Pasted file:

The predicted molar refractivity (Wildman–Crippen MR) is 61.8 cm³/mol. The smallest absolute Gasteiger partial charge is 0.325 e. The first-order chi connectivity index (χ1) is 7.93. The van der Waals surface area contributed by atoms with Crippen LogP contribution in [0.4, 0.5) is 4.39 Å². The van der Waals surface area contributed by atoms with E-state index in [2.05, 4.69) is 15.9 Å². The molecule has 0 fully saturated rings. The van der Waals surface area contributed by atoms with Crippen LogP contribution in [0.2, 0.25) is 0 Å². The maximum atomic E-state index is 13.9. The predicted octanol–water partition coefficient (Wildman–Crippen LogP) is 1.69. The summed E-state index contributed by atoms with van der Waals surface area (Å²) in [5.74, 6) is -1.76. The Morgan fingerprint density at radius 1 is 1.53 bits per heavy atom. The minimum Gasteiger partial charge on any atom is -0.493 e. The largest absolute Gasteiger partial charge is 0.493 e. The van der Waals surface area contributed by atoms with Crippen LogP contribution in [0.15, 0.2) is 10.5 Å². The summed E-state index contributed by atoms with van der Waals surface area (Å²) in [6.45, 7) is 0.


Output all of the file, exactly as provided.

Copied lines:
The predicted molar refractivity (Wildman–Crippen MR) is 61.8 cm³/mol. The smallest absolute Gasteiger partial charge is 0.325 e. The first-order chi connectivity index (χ1) is 7.93. The van der Waals surface area contributed by atoms with Crippen LogP contribution in [0.4, 0.5) is 4.39 Å². The van der Waals surface area contributed by atoms with E-state index in [2.05, 4.69) is 15.9 Å². The molecule has 0 fully saturated rings. The van der Waals surface area contributed by atoms with Crippen LogP contribution in [0.2, 0.25) is 0 Å². The maximum atomic E-state index is 13.9. The predicted octanol–water partition coefficient (Wildman–Crippen LogP) is 1.69. The summed E-state index contributed by atoms with van der Waals surface area (Å²) in [5.74, 6) is -1.76. The Morgan fingerprint density at radius 1 is 1.53 bits per heavy atom. The minimum Gasteiger partial charge on any atom is -0.493 e. The largest absolute Gasteiger partial charge is 0.493 e. The van der Waals surface area contributed by atoms with Crippen LogP contribution in [0.15, 0.2) is 10.5 Å². The summed E-state index contributed by atoms with van der Waals surface area (Å²) in [6.45, 7) is 0.